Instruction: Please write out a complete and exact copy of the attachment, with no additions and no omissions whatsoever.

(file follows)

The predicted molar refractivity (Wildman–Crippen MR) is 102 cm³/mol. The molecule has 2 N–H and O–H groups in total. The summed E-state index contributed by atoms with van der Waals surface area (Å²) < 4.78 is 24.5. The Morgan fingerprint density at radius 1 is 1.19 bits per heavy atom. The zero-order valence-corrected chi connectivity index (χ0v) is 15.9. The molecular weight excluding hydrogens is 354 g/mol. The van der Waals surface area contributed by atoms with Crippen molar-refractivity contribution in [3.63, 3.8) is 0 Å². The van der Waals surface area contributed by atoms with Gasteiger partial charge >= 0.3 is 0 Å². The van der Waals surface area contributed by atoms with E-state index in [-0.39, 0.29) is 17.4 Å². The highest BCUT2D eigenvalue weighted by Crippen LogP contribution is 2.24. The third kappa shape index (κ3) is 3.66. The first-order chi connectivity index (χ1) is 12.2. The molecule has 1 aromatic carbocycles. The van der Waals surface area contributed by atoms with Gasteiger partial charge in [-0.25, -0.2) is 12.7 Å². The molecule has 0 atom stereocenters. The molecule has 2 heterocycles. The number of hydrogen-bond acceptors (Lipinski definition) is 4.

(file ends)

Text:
The predicted molar refractivity (Wildman–Crippen MR) is 102 cm³/mol. The molecule has 2 N–H and O–H groups in total. The summed E-state index contributed by atoms with van der Waals surface area (Å²) < 4.78 is 24.5. The Morgan fingerprint density at radius 1 is 1.19 bits per heavy atom. The zero-order valence-corrected chi connectivity index (χ0v) is 15.9. The molecular weight excluding hydrogens is 354 g/mol. The van der Waals surface area contributed by atoms with Crippen molar-refractivity contribution in [3.63, 3.8) is 0 Å². The van der Waals surface area contributed by atoms with Gasteiger partial charge >= 0.3 is 0 Å². The van der Waals surface area contributed by atoms with E-state index in [-0.39, 0.29) is 17.4 Å². The highest BCUT2D eigenvalue weighted by Crippen LogP contribution is 2.24. The third kappa shape index (κ3) is 3.66. The first-order chi connectivity index (χ1) is 12.2. The molecule has 1 aromatic carbocycles. The van der Waals surface area contributed by atoms with Gasteiger partial charge in [-0.25, -0.2) is 12.7 Å². The molecule has 0 atom stereocenters. The molecule has 2 heterocycles. The number of hydrogen-bond acceptors (Lipinski definition) is 4.